If statement not working (Python)

This seems like really simple code but for some reason it just won't work. I need to output a value at certain times but the if statement doesn't seem to be evaluating. The following is the basic version of what I'm trying to do.

dt=.1

while t<=10:
if t==5:
print('yes')
t+=.1


I've literally tried this in my code and I've even had it print t for every time step but it will not print 'yes.' I have other if statements in my code for an interval like

if 10<=t<60:
do stuff


and these if statements run perfectly. I've tried t==5.0 and t==float(5) just in case it needed that but it didn't work either. This is driving me crazy so if someone could please help me out that'd be great. I'm running this in Spyder on Ubuntu 12.4 and I've been getting a message saying import sitecustomize failed. Would this have anything to do with it? I've been running code for a while now with that message and it hasn't caused any problems before.

Edit

Got it to work, I used

if int(t)==5 and t<5+dt:


Thanks for the help

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Floating point inaccuracies –  jamylak Apr 11 '13 at 5:16
docs.oracle.com/cd/E19957-01/806-3568/ncg_goldberg.html What Every Computer Scientist Should Know About Floating-Point Arithmetic –  Patashu Apr 11 '13 at 5:17

1) Floating points do not have infinite accuracy - they take up a certain number of bits in memory (usually 64, or 32).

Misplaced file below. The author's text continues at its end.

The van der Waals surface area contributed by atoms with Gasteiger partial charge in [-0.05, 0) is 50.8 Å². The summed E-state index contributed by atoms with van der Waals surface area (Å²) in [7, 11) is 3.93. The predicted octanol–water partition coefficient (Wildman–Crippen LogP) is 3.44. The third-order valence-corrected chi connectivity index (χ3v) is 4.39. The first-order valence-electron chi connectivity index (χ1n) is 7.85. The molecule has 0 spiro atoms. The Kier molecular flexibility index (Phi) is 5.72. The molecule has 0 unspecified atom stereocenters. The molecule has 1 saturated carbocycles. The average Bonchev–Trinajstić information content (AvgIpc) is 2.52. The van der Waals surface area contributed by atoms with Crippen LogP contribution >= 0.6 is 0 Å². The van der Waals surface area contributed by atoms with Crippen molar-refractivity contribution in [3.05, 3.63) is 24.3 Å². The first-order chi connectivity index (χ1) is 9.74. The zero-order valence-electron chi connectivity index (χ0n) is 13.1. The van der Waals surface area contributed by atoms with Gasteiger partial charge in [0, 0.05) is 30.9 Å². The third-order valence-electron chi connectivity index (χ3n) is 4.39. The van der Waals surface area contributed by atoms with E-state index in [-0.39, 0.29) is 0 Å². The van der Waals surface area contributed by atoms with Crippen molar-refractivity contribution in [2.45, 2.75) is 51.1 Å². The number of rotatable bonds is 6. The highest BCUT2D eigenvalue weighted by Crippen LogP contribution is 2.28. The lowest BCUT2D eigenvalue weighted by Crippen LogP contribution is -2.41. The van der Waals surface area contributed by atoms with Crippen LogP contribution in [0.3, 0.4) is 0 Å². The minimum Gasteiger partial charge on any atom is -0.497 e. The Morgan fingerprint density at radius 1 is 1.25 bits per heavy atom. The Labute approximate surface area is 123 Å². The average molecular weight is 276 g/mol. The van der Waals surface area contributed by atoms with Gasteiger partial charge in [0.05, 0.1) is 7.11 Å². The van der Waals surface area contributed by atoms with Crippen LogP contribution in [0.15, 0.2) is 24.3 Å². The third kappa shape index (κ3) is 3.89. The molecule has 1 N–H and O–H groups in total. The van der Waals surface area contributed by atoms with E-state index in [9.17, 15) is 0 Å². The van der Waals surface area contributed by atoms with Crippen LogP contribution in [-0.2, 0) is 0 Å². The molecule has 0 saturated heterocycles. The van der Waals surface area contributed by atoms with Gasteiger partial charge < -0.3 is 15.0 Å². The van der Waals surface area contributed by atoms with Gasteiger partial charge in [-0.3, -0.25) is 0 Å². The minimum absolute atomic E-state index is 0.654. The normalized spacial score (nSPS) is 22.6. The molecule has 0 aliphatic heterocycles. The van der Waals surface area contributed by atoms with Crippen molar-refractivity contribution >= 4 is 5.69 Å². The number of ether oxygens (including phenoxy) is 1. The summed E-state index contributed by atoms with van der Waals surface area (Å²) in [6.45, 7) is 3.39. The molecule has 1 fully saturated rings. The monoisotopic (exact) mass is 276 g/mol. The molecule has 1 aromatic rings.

2) They use a binary internal representation for the mantissa (all the significant digits but the first, basically).

3) .1 can not be stored precisely as a binary representation - only as an infinitely repeating pattern of binary bits, and since the mantissa is only so large the floating point number is actually an approximation of .1, not really .1. (things like 0.5 and 0.25 can, however)

4) Therefore adding up .1s is not guaranteed to have perfect results - there will be errors from rounding the wrong way. For instance, .1 added to itself ten times might make 1.0000...1 or 0.999999...9.

See http://docs.oracle.com/cd/E19957-01/806-3568/ncg_goldberg.html What Every Computer Scientist Should Know About Floating-Point Arithmetic

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There are many comments why floating point arithmetics is inaccurate, but no answer how to fix the code.

To make a long story short, while t<10.0+dt/2 and if abs(t-5.0) <= dt/2.

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a very poorly written example based on the code you wrote is working well enough for me.
So precision control is probably what you are looking for:
http://docs.python.org/3.3/library/decimal

    from decimal import *
getcontext().prec = 3

dt=.1

t = 0

while t <= 10:
if Decimal(t) == 5:
print('yes')
t = Decimal(Decimal(t) + Decimal(dt))
print(t)

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This is because your t is floating point and is represented with not 100% accuracy in machine code. You need to either convert it to integer, or change the if condition so that it fixes this issue (cast to integer or use inequality).

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Try this convert t (which is float) into integer and then compare..

if int(t) == 5:
...


OR

import math
t_flr = math.floor(t)
if t_flr == 5:
...

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I would rather use round than floor since you do not know in which direction the errors will be. –  Patashu Apr 11 '13 at 5:22
Thanks, this worked well once I made a slight adjustment. –  nickg Apr 11 '13 at 5:51